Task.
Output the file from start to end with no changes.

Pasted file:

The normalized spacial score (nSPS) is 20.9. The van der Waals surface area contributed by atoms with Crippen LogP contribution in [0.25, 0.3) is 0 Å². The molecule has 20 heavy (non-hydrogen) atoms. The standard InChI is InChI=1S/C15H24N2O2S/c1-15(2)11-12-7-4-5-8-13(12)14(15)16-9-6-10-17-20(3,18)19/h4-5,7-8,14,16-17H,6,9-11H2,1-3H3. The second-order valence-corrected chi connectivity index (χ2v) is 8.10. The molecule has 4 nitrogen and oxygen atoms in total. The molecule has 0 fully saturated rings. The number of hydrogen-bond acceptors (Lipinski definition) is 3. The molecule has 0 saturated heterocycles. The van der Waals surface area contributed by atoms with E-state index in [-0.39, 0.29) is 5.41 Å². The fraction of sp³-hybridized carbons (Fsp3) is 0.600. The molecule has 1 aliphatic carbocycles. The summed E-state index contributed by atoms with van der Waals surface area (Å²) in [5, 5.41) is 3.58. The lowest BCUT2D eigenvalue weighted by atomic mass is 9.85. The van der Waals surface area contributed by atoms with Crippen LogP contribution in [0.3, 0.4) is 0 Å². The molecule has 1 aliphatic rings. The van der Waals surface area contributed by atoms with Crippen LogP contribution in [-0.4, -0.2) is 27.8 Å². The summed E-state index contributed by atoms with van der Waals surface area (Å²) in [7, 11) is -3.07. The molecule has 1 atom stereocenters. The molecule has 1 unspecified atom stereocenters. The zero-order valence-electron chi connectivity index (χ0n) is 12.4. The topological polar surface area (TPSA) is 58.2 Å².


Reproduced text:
The normalized spacial score (nSPS) is 20.9. The van der Waals surface area contributed by atoms with Crippen LogP contribution in [0.25, 0.3) is 0 Å². The molecule has 20 heavy (non-hydrogen) atoms. The standard InChI is InChI=1S/C15H24N2O2S/c1-15(2)11-12-7-4-5-8-13(12)14(15)16-9-6-10-17-20(3,18)19/h4-5,7-8,14,16-17H,6,9-11H2,1-3H3. The second-order valence-corrected chi connectivity index (χ2v) is 8.10. The molecule has 4 nitrogen and oxygen atoms in total. The molecule has 0 fully saturated rings. The number of hydrogen-bond acceptors (Lipinski definition) is 3. The molecule has 0 saturated heterocycles. The van der Waals surface area contributed by atoms with E-state index in [-0.39, 0.29) is 5.41 Å². The fraction of sp³-hybridized carbons (Fsp3) is 0.600. The molecule has 1 aliphatic carbocycles. The summed E-state index contributed by atoms with van der Waals surface area (Å²) in [5, 5.41) is 3.58. The lowest BCUT2D eigenvalue weighted by atomic mass is 9.85. The van der Waals surface area contributed by atoms with Crippen LogP contribution in [0.3, 0.4) is 0 Å². The molecule has 1 aliphatic rings. The van der Waals surface area contributed by atoms with Crippen LogP contribution in [-0.4, -0.2) is 27.8 Å². The summed E-state index contributed by atoms with van der Waals surface area (Å²) in [7, 11) is -3.07. The molecule has 1 atom stereocenters. The molecule has 1 unspecified atom stereocenters. The zero-order valence-electron chi connectivity index (χ0n) is 12.4. The topological polar surface area (TPSA) is 58.2 Å².